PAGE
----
Mumby

Pictured in this vintage postcard, Fairmont’s Mumby’s one-stop shop is buzzing with activity. In late 2018 the building’s most recent incarnation was leveled.

FAIRMONT — Decades ago, it was the place to see and be seen.

Mumby’s and the Stockman’s Club, located on Highway 6 in Fairmont, were once bustling hubs of food, entertainment and a place to fill ‘er up.

Mumby’s – a hybrid gift shop, café and filling station – came first, in the 1940s. The gift shop, however, didn’t sell the gift shop kitsch we know. Rather, the shop offered fine porcelain and other pricey collectibles from all over the world.

Yet more was to come. In the mid-1960s, Mumby’s owners Mr. and Mrs. Ernest F. Mumby of Fairmont and Ernest “Brad” Mumby of Exeter decided to expand Mumby’s Gift Shop and Filling Station. In 1966 the Mumby’s held an open house to usher in the advent of Stockman’s Club – a members-only restaurant and entertainment establishment.

About that time a person could be a Stockman’s Club member for $5 a year, and on special occasions diners could get a USDA Choice sirloin steak dinner for well under that. Entertainers from near and far frequented the club while members and their guests danced the night away. The Mumby family’s new establishment was the talk up and down Highway 81.

The initial success, however, was short-lived.

In 1967 fire raged through the wood frame and brick building, destroying the establishment and its contents to the tune of $150,000. The blaze started slowly on an electric broiler in the kitchen, eventually engulfing the building. Nearby structures were threatened. The inferno required the services of the Fairmont, Exeter, Geneva, Grafton, McCool and York fire departments. No one was injured.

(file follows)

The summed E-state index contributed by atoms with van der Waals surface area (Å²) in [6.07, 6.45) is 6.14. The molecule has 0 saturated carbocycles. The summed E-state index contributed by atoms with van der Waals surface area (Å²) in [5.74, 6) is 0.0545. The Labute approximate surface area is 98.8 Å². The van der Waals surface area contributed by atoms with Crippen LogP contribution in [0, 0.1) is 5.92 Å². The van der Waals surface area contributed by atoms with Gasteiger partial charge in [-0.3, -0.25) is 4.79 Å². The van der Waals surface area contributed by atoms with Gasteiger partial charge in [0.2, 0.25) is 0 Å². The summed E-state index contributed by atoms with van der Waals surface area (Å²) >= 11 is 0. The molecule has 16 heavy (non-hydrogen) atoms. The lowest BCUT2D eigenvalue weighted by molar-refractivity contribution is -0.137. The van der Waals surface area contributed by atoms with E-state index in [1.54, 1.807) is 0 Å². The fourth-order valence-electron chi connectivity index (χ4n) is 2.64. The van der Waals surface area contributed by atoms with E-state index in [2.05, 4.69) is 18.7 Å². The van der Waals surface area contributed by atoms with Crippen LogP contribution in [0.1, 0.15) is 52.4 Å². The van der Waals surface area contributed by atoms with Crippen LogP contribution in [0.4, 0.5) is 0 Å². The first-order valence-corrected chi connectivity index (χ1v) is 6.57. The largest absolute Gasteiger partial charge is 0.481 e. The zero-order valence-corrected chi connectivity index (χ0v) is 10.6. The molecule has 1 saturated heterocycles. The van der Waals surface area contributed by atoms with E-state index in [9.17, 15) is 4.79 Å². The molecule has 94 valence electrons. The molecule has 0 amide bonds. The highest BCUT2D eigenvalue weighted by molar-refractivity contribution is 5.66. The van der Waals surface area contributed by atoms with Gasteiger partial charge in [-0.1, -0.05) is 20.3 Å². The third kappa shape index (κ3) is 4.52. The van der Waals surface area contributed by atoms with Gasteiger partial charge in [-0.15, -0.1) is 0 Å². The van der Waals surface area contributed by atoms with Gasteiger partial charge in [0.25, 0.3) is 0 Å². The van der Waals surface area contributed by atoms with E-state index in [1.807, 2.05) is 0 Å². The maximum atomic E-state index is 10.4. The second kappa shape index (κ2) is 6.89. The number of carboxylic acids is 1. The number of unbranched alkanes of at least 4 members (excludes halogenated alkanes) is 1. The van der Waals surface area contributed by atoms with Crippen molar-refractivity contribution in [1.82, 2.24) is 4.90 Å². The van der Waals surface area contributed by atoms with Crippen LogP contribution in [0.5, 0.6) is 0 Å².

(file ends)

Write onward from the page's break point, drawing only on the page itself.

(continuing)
The Mumby’s debated whether to rebuild or fold, with one of the Mumby’s telling several daily newspapers, “I would like to rebuild, but right now I don’t know.”

In the 1930s, long before the Mumby’s ownership, Fred Stratton established a filling station and truck-stop on the site. Within a year, the business was sold to Wayne Harrington. Harrington transformed the somewhat modest property into a flourishing business, taking full advantage of its prime location. The Mumby’s came into the picture in 1947, building upon Harrington’s success – and then some.

The fire in 1967 was preceded by another that could have easily become catastrophic. The filling station cheated fate in 1961 when a collision involving a stock trailer occurred near the gas pumps. A small fire started, but was quickly extinguished by Fairmont’s firefighters.

Following the fire in 1967, there was an eventual rebuild. Decades later, in 1989, the building was confronted by insult: the onetime jewel at the crossroads of Highway 6 and Highway 81 was purchased at a tax foreclosure sale for a mere $13,000. In the decades that followed, there were efforts to revive the Stockman’s Club to its full glory, but none seemed to stick.

Continually rising from its ashes, the Stockman’s Club building has housed a day care and a private dwelling. Most recently, though, it has spent years sitting empty, the interior buckling and warping from water damage, the exterior crumbling away. Following a recent demolition project, the site is but a flat, cracked concrete lot with a few piles of broken construction debris. The rumor mill offers plenty of theories about the site’s next enterprise, but one thing is certain:

Mumby’s and the Stockman’s Club can’t be duplicated.

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